Big Bicycle Across Missouri (Big BAM) rode through Waynesville on their fourth day to enjoy a rest day full of food, music and relaxation. The riders started arriving around 10 a.m. on Wednesday, June 20. This is the first time Waynesville has been hosted as Big BAM stop. Bicyclists gathered into Waynesville City Park to rest for the day and departed in the morning.

Mayor Luge Hardman said a lot of planning went into the event after they were selected by Big BAM to serve as a stop for bicyclist. “Something that involves this many people is always a logistic ‘adventure.’ People might say it’s a logistic nightmare, but I’m going to call it an adventure,” Mayor Hardman said.

Mayor Hardman said planning the event started months before the arrival date. “We started planning this late last year,” Mayor Hardman said. Hardman said a committee was formed to help organize and coordinate the first event. “When we knew we were going to be a stop, we began to put together a committee,” Hardman continued.

Challenges were faced by all riders from the rolling hills of the Ozarks to the mugginess and heat of Missouri, but some riders, like 55-year-old David Thurneysen from San Antonio, TX, welcome the challenges. “There are a lot of hills. I enjoy the hills but day after day, it begins to be a lot. I’m one of the riders that started in Oklahoma,” Thurneysen said.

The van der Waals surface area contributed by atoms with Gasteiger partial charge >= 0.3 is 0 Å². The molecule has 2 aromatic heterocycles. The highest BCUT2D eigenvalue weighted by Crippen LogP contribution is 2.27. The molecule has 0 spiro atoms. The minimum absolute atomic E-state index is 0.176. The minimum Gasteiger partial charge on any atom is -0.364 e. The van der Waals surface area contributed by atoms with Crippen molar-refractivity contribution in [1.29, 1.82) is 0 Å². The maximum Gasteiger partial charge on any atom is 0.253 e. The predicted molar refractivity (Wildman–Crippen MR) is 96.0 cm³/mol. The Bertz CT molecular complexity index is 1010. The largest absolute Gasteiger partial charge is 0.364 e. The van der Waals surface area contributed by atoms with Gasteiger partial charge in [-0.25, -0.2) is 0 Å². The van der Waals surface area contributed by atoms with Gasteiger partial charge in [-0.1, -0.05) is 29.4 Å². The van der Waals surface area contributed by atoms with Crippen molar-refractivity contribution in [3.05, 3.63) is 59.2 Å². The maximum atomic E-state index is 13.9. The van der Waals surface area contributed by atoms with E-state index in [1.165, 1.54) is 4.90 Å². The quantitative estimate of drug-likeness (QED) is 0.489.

“We did the Oklahoma Freewheel. We started on the Texas border and rode across Oklahoma. We met up with Big BAM in Joplin. So, this is week two for me… Last year, I did Wisconsin and I met up with some people and we shared an email list. We sort of voted on rides that looked interesting this year and the Route 66 link up with two rides was the number one choice,” Thurneysen said.

47-year old Jennifer Neill from Fayetteville, AR said her experiences on Big BAM has been enjoyable. “It’s been really enjoyable. The first day’s heat, that’s about it,” Neill said, who had completed similar journeys in other states alongside her partner. “We rode Freewheel last year,” Neill said. “We try to do a state a year. We read good things about BAM and here we are,” Neill said.

Others like 21-year-old first timer Jimmy Foster from West Plains, MO, an engineer said staying hydrated is the biggest challenge. “I learned my lesson a couple of days ago,” Foster said. “The thing that got me most, when I got done with the ride, I was so dehydrated that I knew I had to eat, but I didn’t want to. I wasn’t hungry… I’d say that’s the biggest challenge for me.”

Foster also jokingly said he wanted a cheap way for a week-long vacation. “I didn’t really hope to get anything out of it. All I was going for was the cheapest vacation I can find about a week long,” Foster said.

Mayor Hardman said she is hopeful Big BAM considers Waynesville to serve as a layover stop for next year’s route. “It just depends on the route. They choose different routes. I wouldn’t expect for them to come back to Route 66 this soon, but we would obviously welcome them. What’s great for us is getting the word out about Waynesville,” Hardman said. “We’re thrilled to have them here.”